Friday, May 21, 2010

Jeffrey Wilson Interview

Jeffrey Wilson Interview

Author of


Studio E Publishing

ISBN 978-1-58755-052-2

Copyright © 2009 by Jeffrey S. Wilson

All Rights Reserved.

Learn more at

1: What is the most productive time of the day for you to write?

I am most productive in the morning. I try and write from mid morning to early afternoon. Often times schedules don’t allow your ideal and I have found that early afternoon is good for me as well. I am useless at night, except for the rare night where an important idea sneaks into my dreams and wakes me. Then I can work a short time to get the idea going.

When is not really important—everyone is different. The frequency is way more important. A writer needs to write as close to every day as possible, even if for only a short period of time.

2: Do you start your projects writing with paper and pen or is it all on the computer?

My projects evolve in my head and once they start to gel I sit at the computer and get started. I have no idea if other writer’s are like this, but I almost never know how my stories or books will end (or even what will happen in the middle). I rarely have more than the next few chapters really well developed in my head and I am always excited to see where the story will take me next.

3: What do you draw inspiration from?

Like all writers, my own life experience is a huge factor in my writing in terms of both stories and characters. My stories tend to be more about the characters and how they react to whatever bizarre circumstance I thrust them in and I think having a diverse life experience is what allows me to bring those characters really to life. I write supernatural thrillers so the setting of the stories—well, you decide if that could possibly be inspired by real life or not.

4: Do you set yourself goals when you sit down to write such as word count?

I try and write about 3-4 hours a day 4-5 days a week when I am working on a novel. I find that setting arbitrary goals of pages, words, chapters etc make the writing stale. What comes out, comes out and it can’t really be forced. I have written 5 pages in a writing “work day” and I have written 30. You know when you’re done, I think.

5: Being a self published author how do you come up with your cover art?

I am actually not self published. My first novel is published by Studio E Publishing in Pacific Palisades, CA. I have a standard royalty contract for my book “The Traiteur’s Ring” which was initially released as an eBook.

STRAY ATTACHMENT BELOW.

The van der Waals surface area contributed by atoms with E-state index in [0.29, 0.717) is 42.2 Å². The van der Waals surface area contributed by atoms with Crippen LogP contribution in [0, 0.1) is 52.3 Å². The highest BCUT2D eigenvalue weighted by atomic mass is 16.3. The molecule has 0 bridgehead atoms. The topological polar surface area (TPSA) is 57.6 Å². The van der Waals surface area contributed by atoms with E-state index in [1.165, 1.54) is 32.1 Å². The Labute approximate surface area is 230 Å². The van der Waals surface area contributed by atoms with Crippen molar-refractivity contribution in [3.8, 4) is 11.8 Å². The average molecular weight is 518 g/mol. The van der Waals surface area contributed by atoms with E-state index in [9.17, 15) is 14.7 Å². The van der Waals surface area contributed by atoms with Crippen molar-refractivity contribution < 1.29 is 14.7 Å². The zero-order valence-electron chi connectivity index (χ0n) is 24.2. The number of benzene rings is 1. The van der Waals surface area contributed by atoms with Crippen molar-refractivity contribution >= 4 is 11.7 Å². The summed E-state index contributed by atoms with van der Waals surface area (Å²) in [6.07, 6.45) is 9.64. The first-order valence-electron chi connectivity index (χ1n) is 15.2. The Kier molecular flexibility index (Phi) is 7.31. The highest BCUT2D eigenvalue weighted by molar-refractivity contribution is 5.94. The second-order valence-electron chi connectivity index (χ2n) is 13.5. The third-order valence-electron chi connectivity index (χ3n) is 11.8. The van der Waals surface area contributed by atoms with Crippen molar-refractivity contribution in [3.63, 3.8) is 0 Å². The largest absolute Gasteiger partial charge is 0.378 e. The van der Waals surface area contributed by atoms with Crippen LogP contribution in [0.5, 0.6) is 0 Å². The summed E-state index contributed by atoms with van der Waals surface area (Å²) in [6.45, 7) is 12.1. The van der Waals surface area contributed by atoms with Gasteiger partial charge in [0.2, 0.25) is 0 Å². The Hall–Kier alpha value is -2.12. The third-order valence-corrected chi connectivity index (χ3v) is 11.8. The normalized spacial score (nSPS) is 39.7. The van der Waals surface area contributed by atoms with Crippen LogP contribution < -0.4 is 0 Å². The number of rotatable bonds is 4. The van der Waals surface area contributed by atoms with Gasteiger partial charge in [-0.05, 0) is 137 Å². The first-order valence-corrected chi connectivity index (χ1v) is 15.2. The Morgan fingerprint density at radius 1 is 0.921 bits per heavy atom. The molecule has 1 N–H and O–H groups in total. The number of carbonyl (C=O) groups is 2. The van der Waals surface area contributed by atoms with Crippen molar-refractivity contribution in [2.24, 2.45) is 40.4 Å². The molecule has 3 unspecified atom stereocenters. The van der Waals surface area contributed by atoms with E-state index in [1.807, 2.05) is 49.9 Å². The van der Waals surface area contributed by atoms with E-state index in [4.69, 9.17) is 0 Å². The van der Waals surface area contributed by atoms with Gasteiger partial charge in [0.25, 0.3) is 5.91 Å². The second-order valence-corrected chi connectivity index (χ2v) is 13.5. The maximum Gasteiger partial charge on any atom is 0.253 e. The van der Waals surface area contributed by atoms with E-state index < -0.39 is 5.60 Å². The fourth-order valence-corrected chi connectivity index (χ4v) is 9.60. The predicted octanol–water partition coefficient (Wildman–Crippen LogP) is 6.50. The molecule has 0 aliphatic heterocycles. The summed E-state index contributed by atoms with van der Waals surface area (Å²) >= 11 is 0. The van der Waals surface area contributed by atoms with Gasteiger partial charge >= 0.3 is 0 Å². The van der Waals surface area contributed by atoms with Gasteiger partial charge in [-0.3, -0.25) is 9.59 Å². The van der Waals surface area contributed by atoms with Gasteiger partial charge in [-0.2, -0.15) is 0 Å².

Whether you are self published or royalty published, the cover art is tremendously important. It is also very expensive. Professional quality cover art can cost $3000-$6000 for slick art. I was VERY fortunate to have found Joey Adams. Joey is extremely talented as both an artist (he did the illustrations for my 9 year old son’s children’s book which is how we started our business relationship) and as an incredible web designer. Joey charges less than half of what the big name folks charge for cover art and my cover is as good or better than anything you’ll find in Barnes and Noble. He also did my web site and is my webmaster and for that charged a fraction of the best price offered by a web design firm.

Anyone looking for cover art or website design absolutely has to at least contact him for an estimate. Check out his work on my website ( or email him directly at

6: What drives you to chose the career of being a writer?

I started writing and sharing short stories when I was in the sixth grade and never remember a time when I didn’t write. I started to consider writing for a living when the idea of my first novel woke me from a sound sleep while deployed in Iraq. I had a few successful short stories and the idea of making a living doing something that I have always done for the sheer enjoyment of the process tempted me from my other interests. When my short story “Calling Home” led me to my now editor and agent who asked to represent my novels I started to allow myself to believe that maybe I really could do it. Now my first published novel is doing well in the eBook market, I have another that will come out as an eBook next year, and I am working on my fourth novel as we speak.

7: Do you own an ebook reading devise?

Yes. I resisted it for a long time—I still love the smell and feel of a book—but when “The Traiteur’s Ring” came out my wife bought me an eReader. Guess what? I love it! To my surprise it is my preferred way to read now. I wish I had known how easy and familiar reading on these devices is because I would definitely have gotten one sooner. They read like a “real” book but with the convenience of carrying a thousand titles or more in something as light as a magazine. Especially when travelling there is just nothing like it.

8: Who are some of your favorite authors and What are you reading now?

I love Joe Hill’s first two novels (Heart Shaped Box and his new bestseller Horns). Horns was the first novel I read on my eReader. I enjoy thriller writers like Vince Flynn. Stephen King is one of the greatest writers ever and I swear he could write a 600 page book about someone reading the yellow pages and his character development would still make the book riveting.

9: What do you think of book trailers and do you have any plans to have any?

I have no immediate plans for this but in our e world it is a marketing technique that you have to take seriously.

10: What are you working on now that you can talk about?

I am working on a new novel that will follow the ones I have completed but are not yet released. I am a little weird (like a lot of authors) about talking about things I am working on. Sorry.

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